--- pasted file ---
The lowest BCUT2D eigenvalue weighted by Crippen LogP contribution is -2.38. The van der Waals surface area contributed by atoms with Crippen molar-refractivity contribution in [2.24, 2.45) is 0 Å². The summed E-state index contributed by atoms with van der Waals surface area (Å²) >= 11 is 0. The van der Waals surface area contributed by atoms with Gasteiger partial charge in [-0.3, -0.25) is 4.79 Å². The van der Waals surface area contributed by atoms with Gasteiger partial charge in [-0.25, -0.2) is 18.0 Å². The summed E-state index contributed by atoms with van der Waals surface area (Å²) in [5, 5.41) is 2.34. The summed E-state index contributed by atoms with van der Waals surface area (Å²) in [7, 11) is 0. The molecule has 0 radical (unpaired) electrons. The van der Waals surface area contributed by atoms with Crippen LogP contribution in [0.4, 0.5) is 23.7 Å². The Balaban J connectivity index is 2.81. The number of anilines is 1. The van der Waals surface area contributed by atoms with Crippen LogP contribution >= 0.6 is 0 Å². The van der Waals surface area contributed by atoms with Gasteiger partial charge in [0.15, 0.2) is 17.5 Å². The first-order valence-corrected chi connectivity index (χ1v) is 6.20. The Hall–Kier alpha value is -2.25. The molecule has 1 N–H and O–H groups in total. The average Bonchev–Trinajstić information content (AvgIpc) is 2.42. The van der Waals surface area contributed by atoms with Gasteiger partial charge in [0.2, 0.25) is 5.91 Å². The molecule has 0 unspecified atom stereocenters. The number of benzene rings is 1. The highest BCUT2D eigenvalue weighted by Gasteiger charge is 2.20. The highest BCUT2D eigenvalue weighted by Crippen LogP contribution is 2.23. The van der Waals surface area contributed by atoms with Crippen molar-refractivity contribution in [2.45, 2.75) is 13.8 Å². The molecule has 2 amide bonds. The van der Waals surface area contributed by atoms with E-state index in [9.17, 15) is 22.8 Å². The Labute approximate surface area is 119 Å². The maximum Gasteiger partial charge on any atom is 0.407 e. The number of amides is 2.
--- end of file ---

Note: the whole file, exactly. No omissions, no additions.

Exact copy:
The lowest BCUT2D eigenvalue weighted by Crippen LogP contribution is -2.38. The van der Waals surface area contributed by atoms with Crippen molar-refractivity contribution in [2.24, 2.45) is 0 Å². The summed E-state index contributed by atoms with van der Waals surface area (Å²) >= 11 is 0. The van der Waals surface area contributed by atoms with Gasteiger partial charge in [-0.3, -0.25) is 4.79 Å². The van der Waals surface area contributed by atoms with Gasteiger partial charge in [-0.25, -0.2) is 18.0 Å². The summed E-state index contributed by atoms with van der Waals surface area (Å²) in [5, 5.41) is 2.34. The summed E-state index contributed by atoms with van der Waals surface area (Å²) in [7, 11) is 0. The molecule has 0 radical (unpaired) electrons. The van der Waals surface area contributed by atoms with Crippen LogP contribution in [0.4, 0.5) is 23.7 Å². The Balaban J connectivity index is 2.81. The number of anilines is 1. The van der Waals surface area contributed by atoms with Crippen LogP contribution >= 0.6 is 0 Å². The van der Waals surface area contributed by atoms with Gasteiger partial charge in [0.15, 0.2) is 17.5 Å². The first-order valence-corrected chi connectivity index (χ1v) is 6.20. The Hall–Kier alpha value is -2.25. The molecule has 1 N–H and O–H groups in total. The average Bonchev–Trinajstić information content (AvgIpc) is 2.42. The van der Waals surface area contributed by atoms with Gasteiger partial charge in [0.2, 0.25) is 5.91 Å². The molecule has 0 unspecified atom stereocenters. The number of benzene rings is 1. The highest BCUT2D eigenvalue weighted by Gasteiger charge is 2.20. The highest BCUT2D eigenvalue weighted by Crippen LogP contribution is 2.23. The van der Waals surface area contributed by atoms with Crippen molar-refractivity contribution in [2.45, 2.75) is 13.8 Å². The molecule has 2 amide bonds. The van der Waals surface area contributed by atoms with E-state index in [9.17, 15) is 22.8 Å². The Labute approximate surface area is 119 Å². The maximum Gasteiger partial charge on any atom is 0.407 e. The number of amides is 2.